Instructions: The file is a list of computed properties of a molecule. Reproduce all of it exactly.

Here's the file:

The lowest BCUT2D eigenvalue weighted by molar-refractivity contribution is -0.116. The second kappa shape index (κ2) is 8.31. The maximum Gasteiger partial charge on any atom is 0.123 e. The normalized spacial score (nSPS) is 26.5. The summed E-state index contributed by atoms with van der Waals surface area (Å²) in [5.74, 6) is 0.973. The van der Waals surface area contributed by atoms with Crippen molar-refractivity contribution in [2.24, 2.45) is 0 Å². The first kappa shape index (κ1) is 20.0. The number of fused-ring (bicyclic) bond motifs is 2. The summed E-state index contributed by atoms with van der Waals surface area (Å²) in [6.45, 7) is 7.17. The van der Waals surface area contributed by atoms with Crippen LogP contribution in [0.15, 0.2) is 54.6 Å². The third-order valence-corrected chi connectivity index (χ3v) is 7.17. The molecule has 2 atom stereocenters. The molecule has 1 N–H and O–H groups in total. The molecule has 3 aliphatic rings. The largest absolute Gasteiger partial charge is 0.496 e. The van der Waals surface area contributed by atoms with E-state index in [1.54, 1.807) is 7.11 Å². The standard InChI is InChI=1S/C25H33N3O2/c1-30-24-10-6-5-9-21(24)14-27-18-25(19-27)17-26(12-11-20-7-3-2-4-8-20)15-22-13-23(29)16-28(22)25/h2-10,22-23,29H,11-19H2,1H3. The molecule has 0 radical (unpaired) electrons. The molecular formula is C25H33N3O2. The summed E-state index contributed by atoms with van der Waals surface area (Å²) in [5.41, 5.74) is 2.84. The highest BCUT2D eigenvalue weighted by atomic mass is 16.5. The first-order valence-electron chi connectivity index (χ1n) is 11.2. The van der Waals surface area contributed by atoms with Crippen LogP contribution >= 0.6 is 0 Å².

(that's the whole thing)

The lowest BCUT2D eigenvalue weighted by molar-refractivity contribution is -0.116. The second kappa shape index (κ2) is 8.31. The maximum Gasteiger partial charge on any atom is 0.123 e. The normalized spacial score (nSPS) is 26.5. The summed E-state index contributed by atoms with van der Waals surface area (Å²) in [5.74, 6) is 0.973. The van der Waals surface area contributed by atoms with Crippen molar-refractivity contribution in [2.24, 2.45) is 0 Å². The first kappa shape index (κ1) is 20.0. The number of fused-ring (bicyclic) bond motifs is 2. The summed E-state index contributed by atoms with van der Waals surface area (Å²) in [6.45, 7) is 7.17. The van der Waals surface area contributed by atoms with Crippen LogP contribution in [0.15, 0.2) is 54.6 Å². The third-order valence-corrected chi connectivity index (χ3v) is 7.17. The molecule has 2 atom stereocenters. The molecule has 1 N–H and O–H groups in total. The molecule has 3 aliphatic rings. The largest absolute Gasteiger partial charge is 0.496 e. The van der Waals surface area contributed by atoms with E-state index in [1.54, 1.807) is 7.11 Å². The standard InChI is InChI=1S/C25H33N3O2/c1-30-24-10-6-5-9-21(24)14-27-18-25(19-27)17-26(12-11-20-7-3-2-4-8-20)15-22-13-23(29)16-28(22)25/h2-10,22-23,29H,11-19H2,1H3. The molecule has 0 radical (unpaired) electrons. The molecular formula is C25H33N3O2. The summed E-state index contributed by atoms with van der Waals surface area (Å²) in [5.41, 5.74) is 2.84. The highest BCUT2D eigenvalue weighted by atomic mass is 16.5. The first-order valence-electron chi connectivity index (χ1n) is 11.2. The van der Waals surface area contributed by atoms with Crippen LogP contribution >= 0.6 is 0 Å².